The Justice Department and FBI have missed a Wednesday deadline to provide information about the government's mysterious raid on a former FBI contractor-turned-whistleblower's home last month.
Sixteen FBI agents on Nov. 19 raided the home of Dennis Nathan Cain, who reportedly gave the Justice Department's Inspector General (IG) documents related to the Uranium One controversy and potential wrongdoing by former Secretary of State Hillary Clinton.
The documents in question allegedly showed that federal officials failed to investigate possible criminal activity related to Clinton, the Clinton Foundation and Rosatom, a Russian nuclear company. Its subsidiary purchased Canadian mining company Uranium One in 2013.
Senate Judiciary Committee Chairman Chuck Grassley, R-Iowa, whose panel has oversight of the Justice Department, penned a letter to FBI Director Christopher Wray and Justice Department IG General Michael Horowitz, requesting information on the justification for the raid. Grassley gave Wray and Horowitz until Dec. 12 to respond to his request.
That deadline has come and gone, and neither the FBI nor DOJ has produced any documents or response.
"We have not yet received answers to the chairman's questions on this matter," a Judiciary Commitee spokesperson told Fox News late Thursday.
The FBI consistently has refused Fox News' request for comment on the whistleblower raid and the Judiciary Committee's requests. On Thursday, an FBI spokesperson told Fox News the agency would respond only to inquiries from the entity that requested the documents -- in this case, the Judiciary Committee.
Questioning whether “we now live in a secret police state,” Cain took his frustration about the situation to Twitter earlier this week.
“So I blow the whistle on the FBI, get raided by the same FBI, and now they want to keep the FBI’s reasons secret? Do we now live in a secret police state? Feels a little like 1984,” Cain tweeted late Monday. The tweet eventually was deleted.
The Daily Caller requested that a court unseal the relevant search warrant materials, but the U.S. Attorney for the District of Maryland, in a court filing, said: “the request should be denied.”
“Public disclosure of any search warrant materials would seriously jeopardize the integrity of the ongoing investigation,” the filing by the U.S. Attorney’s Office said. “Continued sealing is essential in order to guard against possible tampering of witnesses and destruction of evidence, to maintain the ability of the grand jury to investigate this matter, and to prevent the disclosure of sensitive investigative techniques and methods.”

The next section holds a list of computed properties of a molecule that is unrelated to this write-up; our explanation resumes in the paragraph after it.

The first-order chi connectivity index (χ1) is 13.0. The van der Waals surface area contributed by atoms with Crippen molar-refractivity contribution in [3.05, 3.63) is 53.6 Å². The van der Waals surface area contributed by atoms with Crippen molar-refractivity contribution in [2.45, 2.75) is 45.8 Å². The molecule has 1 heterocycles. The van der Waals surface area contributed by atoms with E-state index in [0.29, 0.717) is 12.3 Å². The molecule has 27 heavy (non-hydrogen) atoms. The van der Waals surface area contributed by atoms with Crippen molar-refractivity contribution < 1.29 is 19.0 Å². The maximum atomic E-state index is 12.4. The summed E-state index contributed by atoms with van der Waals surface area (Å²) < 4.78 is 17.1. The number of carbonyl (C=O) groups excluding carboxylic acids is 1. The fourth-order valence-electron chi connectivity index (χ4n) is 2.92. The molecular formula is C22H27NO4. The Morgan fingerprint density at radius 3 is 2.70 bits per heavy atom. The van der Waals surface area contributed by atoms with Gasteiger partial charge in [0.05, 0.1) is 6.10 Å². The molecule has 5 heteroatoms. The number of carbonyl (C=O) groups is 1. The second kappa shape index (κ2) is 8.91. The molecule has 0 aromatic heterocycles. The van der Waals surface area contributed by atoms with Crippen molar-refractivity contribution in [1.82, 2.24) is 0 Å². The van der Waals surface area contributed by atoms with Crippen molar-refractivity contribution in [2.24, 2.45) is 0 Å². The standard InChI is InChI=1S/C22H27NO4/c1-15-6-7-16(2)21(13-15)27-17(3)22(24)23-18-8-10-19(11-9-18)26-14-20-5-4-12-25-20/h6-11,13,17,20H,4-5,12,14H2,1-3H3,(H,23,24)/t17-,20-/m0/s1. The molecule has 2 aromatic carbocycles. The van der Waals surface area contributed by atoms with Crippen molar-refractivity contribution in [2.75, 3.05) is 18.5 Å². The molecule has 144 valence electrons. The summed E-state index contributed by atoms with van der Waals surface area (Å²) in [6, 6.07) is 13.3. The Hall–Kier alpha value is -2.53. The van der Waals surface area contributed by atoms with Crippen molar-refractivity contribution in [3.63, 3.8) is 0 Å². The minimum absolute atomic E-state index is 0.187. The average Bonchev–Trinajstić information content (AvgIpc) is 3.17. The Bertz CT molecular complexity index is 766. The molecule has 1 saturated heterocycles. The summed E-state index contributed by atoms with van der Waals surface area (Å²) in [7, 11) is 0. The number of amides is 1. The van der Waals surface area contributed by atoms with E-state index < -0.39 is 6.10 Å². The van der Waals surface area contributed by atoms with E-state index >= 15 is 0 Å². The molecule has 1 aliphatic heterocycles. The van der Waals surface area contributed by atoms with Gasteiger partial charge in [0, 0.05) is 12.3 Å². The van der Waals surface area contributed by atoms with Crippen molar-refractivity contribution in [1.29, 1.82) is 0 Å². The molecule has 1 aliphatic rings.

A spokesperson for U.S. Attorney for the District of Maryland Robert K. Hur declined to comment.
Cain's lawyer, Michael Socarras, told The Daily Caller the agent who led the raid accused his client of possessing stolen federal property. In response, Cain reportedly claimed he was a protected whistleblower under federal law, and said he was recognized as such by Horowitz.
Socarras also claimed Horowitz had transmitted information on the sale of Uranium One to a Russian firm’s subsidiary to both the House and Senate intelligence committees.
A spokesperson for the inspector general declined to comment.
“As frustrating and violating as this feels to me and my family. I will continue to put my trust in God. Some day this life will pass away. I will stand before my maker with a clean concience[sic] and Jesus as my defender. Until then I continue to fight the good fight with God’s help,” Cain tweeted Monday night.
On Tuesday, he added: “Thank you for the outpouring of encouragement. You all are awesome. A boxer goes into his corner to rest for a minute, refocus, and get some sideline coaching. Then the bell rings and he’s ready to go another round. This fight is spiritual and God is in our corner. Ding! Rom 8:31.”
Fox News has previously reported that Douglas Campbell, an FBI informant involved in the Uranium One deal, has testified to lawmakers that Moscow paid millions to American lobbying firm APCO Worldwide to influence Clinton and the Obama administration.
“The contract called for four payments of $750,000 over 12 months,” Campbell said in his statement this past February. “APCO was expected to give assistance free of charge to the Clinton Global Initiative as part of their effort to create a favorable environment to ensure the Obama administration made affirmative decisions on everything from Uranium One to the US-Russia Civilian Nuclear Cooperation agreement.”
APCO has denied Campbell's claims while Clinton called any claims of wrongdoing related to the Uranium One deal "the same baloney they’ve been peddling for years, and there’s been no credible evidence by anyone.
"In fact," Clinton told C-SPAN in October 2017, "it’s been debunked repeatedly and will continue to be debunked.”
Separately, the DOJ and Special Counsel Robert Mueller face a Friday afternoon deadline to turn over documents related to their questioning of fired National Security Adviser Michael Flynn. Flynn's team has alleged the FBI pressured him not to have a lawyer at the White House meeting in January 2017, after which Flynn was charged on one count of lying to federal authorities.
Flynn -- who had to sell his house this year amid mounting legal bills -- later pleaded guilty to lying to agents about a conversation he had with the Russian ambassador in December 2016 about sanctions that had recently been imposed by then-President Barack Obama. Flynn has since acknowledged seeking to convince Russia not to retaliate for those sanctions during the presidential transition period.
But Flynn's lawyers, in an explosive Tuesday court filing that threatens to upend his pending sentencing, charged that the FBI had not finalized their pivotal, and only, account of Flynn's statements until August 2017 -- nearly eight months after their interview with him. Fired FBI Director James Comey has since admitted the Flynn meeting broke normal agency protocol.